windowthroughtime

A wry view of life for the world-weary

Forty Days And Forty Nights – Part Thirteen

smallpox

Smallpox epidemics in North America

It wasn’t just the indigenous folk of Central and South America who were devastated by the running face sickness aka smallpox. The Native Americans in the northern continent were cut down in swathes too.

Smallpox probably broke out in Plymouth, Massachusetts in 1633, reaching the Mohawks a year later, the Lake Ontario area in 1636 and the space occupied by the Iroquois by 1639. As the tribes’ people lived in crowded dwellings and had no concept of quarantine and by custom visited the sick, the disease spread like wildfire. Victims would complain of a high fever, aching limbs and a burning rash of pustules covering the majority of their bodies. The elderly and the young were particularly vulnerable, many dying from dehydration. Those who survived were often blinded or disfigured and, of course, the death toll meant that the tribes were depleted in terms of fighting men and had lost most of their experienced leaders.

Move on a century and conservative estimates put the number killed by smallpox during and after the Pontiac’s War (1763-1766) at between 400 and 500,000 and, possibly, as many as 1.5 million. The British played a dastardly trick by distributing blankets which had been exposed to the virus – surely a war crime up with the worst.

During the 1770s around 30% of the West Coast Native Americans succumbed to smallpox. The epidemic of 1780-82 amongst the Plains Indians is a classic case study. The disease probably spread from the Snake Indians on the Mississippi , spreading northwards as a result of contact through trading. Contemporary estimates put the death toll amongst Indians who traded at 95%. Whole tribes were attacked and the dead lay unburied in their tents whilst the few survivors fled carrying and spreading the virus with them. 75% of the Cree fell victim to the disease.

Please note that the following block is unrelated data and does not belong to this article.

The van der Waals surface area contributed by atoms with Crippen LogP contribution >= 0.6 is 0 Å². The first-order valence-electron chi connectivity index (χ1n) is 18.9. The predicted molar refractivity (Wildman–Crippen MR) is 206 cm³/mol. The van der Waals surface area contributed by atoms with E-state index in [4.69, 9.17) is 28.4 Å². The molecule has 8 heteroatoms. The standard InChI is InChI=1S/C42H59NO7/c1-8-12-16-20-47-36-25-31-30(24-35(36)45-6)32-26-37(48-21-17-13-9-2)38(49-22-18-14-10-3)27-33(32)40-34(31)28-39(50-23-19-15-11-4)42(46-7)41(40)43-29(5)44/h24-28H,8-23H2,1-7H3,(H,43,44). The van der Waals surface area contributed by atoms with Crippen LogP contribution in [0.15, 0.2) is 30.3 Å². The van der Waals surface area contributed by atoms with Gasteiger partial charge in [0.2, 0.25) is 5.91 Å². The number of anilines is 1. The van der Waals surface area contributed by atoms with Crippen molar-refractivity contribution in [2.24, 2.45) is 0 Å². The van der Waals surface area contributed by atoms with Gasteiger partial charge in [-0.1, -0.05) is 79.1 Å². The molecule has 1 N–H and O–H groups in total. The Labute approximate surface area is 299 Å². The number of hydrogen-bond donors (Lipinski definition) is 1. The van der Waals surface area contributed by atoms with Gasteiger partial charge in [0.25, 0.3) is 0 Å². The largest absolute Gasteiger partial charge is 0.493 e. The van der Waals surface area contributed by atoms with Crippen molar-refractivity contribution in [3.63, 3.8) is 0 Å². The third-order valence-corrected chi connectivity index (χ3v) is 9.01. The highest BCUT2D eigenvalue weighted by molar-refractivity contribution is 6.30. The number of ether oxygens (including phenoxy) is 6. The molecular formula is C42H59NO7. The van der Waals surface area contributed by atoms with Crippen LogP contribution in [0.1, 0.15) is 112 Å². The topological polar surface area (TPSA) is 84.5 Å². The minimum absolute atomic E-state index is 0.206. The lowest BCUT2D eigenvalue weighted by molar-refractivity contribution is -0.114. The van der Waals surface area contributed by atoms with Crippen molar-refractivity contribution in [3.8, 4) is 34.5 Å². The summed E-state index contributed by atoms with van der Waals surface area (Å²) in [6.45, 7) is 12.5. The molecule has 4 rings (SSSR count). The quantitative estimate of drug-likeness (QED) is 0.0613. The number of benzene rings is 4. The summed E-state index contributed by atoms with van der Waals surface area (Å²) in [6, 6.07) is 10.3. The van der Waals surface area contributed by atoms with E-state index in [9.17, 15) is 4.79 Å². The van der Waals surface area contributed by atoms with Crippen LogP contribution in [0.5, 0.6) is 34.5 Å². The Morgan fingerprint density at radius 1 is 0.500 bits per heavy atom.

By 1785 smallpox had reached the Sioux and the result was devastating. A contemporary reported that “the Indians are all dying by this distemper…lying dead about the barren ground like a rotten sheep, their tents left standing and the wild beast devouring them”. These tragic images were reconfirmed by Peter Kalm who reported in his Travels in North America how Indian villages were being overrun by wolves who feasted on the corpses and those weakened by the virus.

Boston seems to have been an epicentre of smallpox outbreaks, suffering six epidemics between 1636 and 1698. In 1721 the most severe epidemic of all broke out and the population, or at least those who were still standing, fled their benighted town. All this did, of course, was hasten the spread of the virus across the other colonies.

It was not until 1832 that the Federal Government of the United States introduced a programme of vaccination against smallpox aimed at the Native Americans. Of course, it was too little too late because by that time the tribes had been so weakened as to be able to provide little effective resistance to the onward march of the immigrants and their descendants across the continent.

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